Heathcliff's Character Development In Wuthering Heights

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How does Heathcliff 's character develop from chapters one through to eight?

The novel teases the reader into thinking that Heathcliff is more than what he seems; that his cruelty is merely an expression of his frustrated love for Cathrine Earnshaw or that his sinister behaviours serve to conceal the heart of a romantic hero. Throughout these chapters, we get the impression that as Heathcliff gets older, he loses his innocence and that the love for Cathrine isn 't as pure and is presented in a darker manner.

In the first chapter, Lockwood pays a visit to his landlord, Heathcliff. The first paragraph of the novel provides a vivid physical picture of Heathcliff. He is pictured as a surley, dark man but it becomes noticable that Heathcliff
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Wuthering Heights is described as a 'misanthropists heaven ' which would suggest that as Heathcliff has lived there for so many years he must be a 'misanthropist '. This doesn 't only suggest that Heathcliff is antisocial but indirectly infers that he avoids human contact because of his lack of trust towards people. Furthermore, this could imply that the lack of trust has been caused because of past experiences and the potential mistreatment that Heathcliff could have endured. This point is further supported when the invitation to come in from Heathcliff is 'uttered with closed teeth '. This shows that Heathcliff feels a discomfort in enabling a stranger to come into his house because of his lack of trust. Alternatively this could be seen as fear on behalf of heathcliff as he may feel scared about letting a stranger enter his personal space. Furthermore, we see that the fear and lack of trust that heathcliff feels is inforced when Wuthering heights is described as containing 'villainous old guns '. We later find out that guests are 'exceeding …show more content…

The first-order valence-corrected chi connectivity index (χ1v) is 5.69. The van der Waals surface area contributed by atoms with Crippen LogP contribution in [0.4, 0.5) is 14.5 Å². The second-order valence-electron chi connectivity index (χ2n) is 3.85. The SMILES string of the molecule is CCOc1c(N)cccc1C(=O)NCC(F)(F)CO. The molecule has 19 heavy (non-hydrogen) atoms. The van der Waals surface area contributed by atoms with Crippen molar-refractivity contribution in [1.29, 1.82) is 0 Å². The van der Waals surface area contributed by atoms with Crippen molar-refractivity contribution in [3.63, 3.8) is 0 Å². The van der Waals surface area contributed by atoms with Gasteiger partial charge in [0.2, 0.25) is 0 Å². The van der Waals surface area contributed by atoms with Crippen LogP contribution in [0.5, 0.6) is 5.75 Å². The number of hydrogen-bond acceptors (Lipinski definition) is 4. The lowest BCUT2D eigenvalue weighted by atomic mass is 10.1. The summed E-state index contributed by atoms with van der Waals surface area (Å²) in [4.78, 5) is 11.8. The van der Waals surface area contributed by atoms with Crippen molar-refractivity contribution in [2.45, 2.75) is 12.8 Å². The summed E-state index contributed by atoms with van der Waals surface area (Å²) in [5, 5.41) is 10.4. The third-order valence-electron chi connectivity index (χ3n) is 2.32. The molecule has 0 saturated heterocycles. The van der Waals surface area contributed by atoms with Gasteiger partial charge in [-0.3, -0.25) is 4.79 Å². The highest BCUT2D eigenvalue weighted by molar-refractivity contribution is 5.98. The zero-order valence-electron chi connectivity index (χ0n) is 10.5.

We discover Cathrine 's scratchings of writing saying 'Cathrine Earnshaw, Cathrine Linton, Cathrine Heathcliff '. This shows Heathcliff as having sentimental values as he has kept the memory of Cathrine on the walls instead of having erased them. This shows us that he is still holding on to the idea of her rather than trying to forget about her. It could also show a lust for her return as the room has remained the way it used to be. Heathcliff could also be living in the past and clinging on to old memories of her despite Cathrine having passed away. This is quite disturbing as it shows that he is still in love with Cathrine. We also discover that Heathcliff is troubled by the idea of Cathrine as he has nighmares with her in them after her reads her diary entry describing Wuthering Heights after her father had passed away. The gothic vision of finding a ghostly hand hitting against the window rather than a branch is as well as a 'melancholy voice ' sobbing to be let in, could show that Heathcliff feels guilt as though he was the one keeping her out and she is 'demand[ing] ' the opposite. The diary entry read 'Poor Heathcliff! ' which could show that Heathcliff feels simple greif towards his friend whom genuinely cared for him and noticed he was treated as a 'vagabond ' by the others in the

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